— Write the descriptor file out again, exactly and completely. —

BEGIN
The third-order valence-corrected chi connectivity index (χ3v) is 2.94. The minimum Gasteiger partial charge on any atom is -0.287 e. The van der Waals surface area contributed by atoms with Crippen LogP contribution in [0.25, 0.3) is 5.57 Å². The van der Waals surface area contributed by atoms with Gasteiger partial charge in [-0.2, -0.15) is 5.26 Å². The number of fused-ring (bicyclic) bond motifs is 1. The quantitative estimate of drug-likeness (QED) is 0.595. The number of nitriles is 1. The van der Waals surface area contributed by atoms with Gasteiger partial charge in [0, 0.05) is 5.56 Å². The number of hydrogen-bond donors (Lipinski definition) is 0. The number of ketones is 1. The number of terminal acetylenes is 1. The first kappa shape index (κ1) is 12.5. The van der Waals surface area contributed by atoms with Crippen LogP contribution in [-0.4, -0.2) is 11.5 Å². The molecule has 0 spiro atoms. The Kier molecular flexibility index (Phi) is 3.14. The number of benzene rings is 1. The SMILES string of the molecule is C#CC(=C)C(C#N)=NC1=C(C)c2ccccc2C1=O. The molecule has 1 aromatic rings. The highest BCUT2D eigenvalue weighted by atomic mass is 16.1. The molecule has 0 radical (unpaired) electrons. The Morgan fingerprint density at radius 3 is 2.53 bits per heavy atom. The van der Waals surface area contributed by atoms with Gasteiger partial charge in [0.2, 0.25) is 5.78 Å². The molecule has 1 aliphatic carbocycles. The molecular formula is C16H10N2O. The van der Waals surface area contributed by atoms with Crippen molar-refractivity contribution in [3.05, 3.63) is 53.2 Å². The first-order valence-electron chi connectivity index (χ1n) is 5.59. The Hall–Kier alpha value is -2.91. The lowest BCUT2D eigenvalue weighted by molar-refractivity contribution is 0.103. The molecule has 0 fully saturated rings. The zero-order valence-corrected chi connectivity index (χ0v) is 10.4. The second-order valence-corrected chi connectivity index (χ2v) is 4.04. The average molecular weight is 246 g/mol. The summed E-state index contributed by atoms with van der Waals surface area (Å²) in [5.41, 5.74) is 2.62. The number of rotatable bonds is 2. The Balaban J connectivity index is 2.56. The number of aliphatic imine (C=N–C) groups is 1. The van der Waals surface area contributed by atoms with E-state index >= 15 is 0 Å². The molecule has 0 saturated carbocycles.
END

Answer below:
The third-order valence-corrected chi connectivity index (χ3v) is 2.94. The minimum Gasteiger partial charge on any atom is -0.287 e. The van der Waals surface area contributed by atoms with Crippen LogP contribution in [0.25, 0.3) is 5.57 Å². The van der Waals surface area contributed by atoms with Gasteiger partial charge in [-0.2, -0.15) is 5.26 Å². The number of fused-ring (bicyclic) bond motifs is 1. The quantitative estimate of drug-likeness (QED) is 0.595. The number of nitriles is 1. The van der Waals surface area contributed by atoms with Gasteiger partial charge in [0, 0.05) is 5.56 Å². The number of hydrogen-bond donors (Lipinski definition) is 0. The number of ketones is 1. The number of terminal acetylenes is 1. The first kappa shape index (κ1) is 12.5. The van der Waals surface area contributed by atoms with Crippen LogP contribution in [-0.4, -0.2) is 11.5 Å². The molecule has 0 spiro atoms. The Kier molecular flexibility index (Phi) is 3.14. The number of benzene rings is 1. The SMILES string of the molecule is C#CC(=C)C(C#N)=NC1=C(C)c2ccccc2C1=O. The molecule has 1 aromatic rings. The highest BCUT2D eigenvalue weighted by atomic mass is 16.1. The molecule has 0 radical (unpaired) electrons. The Morgan fingerprint density at radius 3 is 2.53 bits per heavy atom. The van der Waals surface area contributed by atoms with Gasteiger partial charge in [0.2, 0.25) is 5.78 Å². The molecule has 1 aliphatic carbocycles. The molecular formula is C16H10N2O. The van der Waals surface area contributed by atoms with Crippen molar-refractivity contribution in [3.05, 3.63) is 53.2 Å². The first-order valence-electron chi connectivity index (χ1n) is 5.59. The Hall–Kier alpha value is -2.91. The lowest BCUT2D eigenvalue weighted by molar-refractivity contribution is 0.103. The molecule has 0 fully saturated rings. The zero-order valence-corrected chi connectivity index (χ0v) is 10.4. The second-order valence-corrected chi connectivity index (χ2v) is 4.04. The average molecular weight is 246 g/mol. The summed E-state index contributed by atoms with van der Waals surface area (Å²) in [5.41, 5.74) is 2.62. The number of rotatable bonds is 2. The Balaban J connectivity index is 2.56. The number of aliphatic imine (C=N–C) groups is 1. The van der Waals surface area contributed by atoms with E-state index >= 15 is 0 Å². The molecule has 0 saturated carbocycles.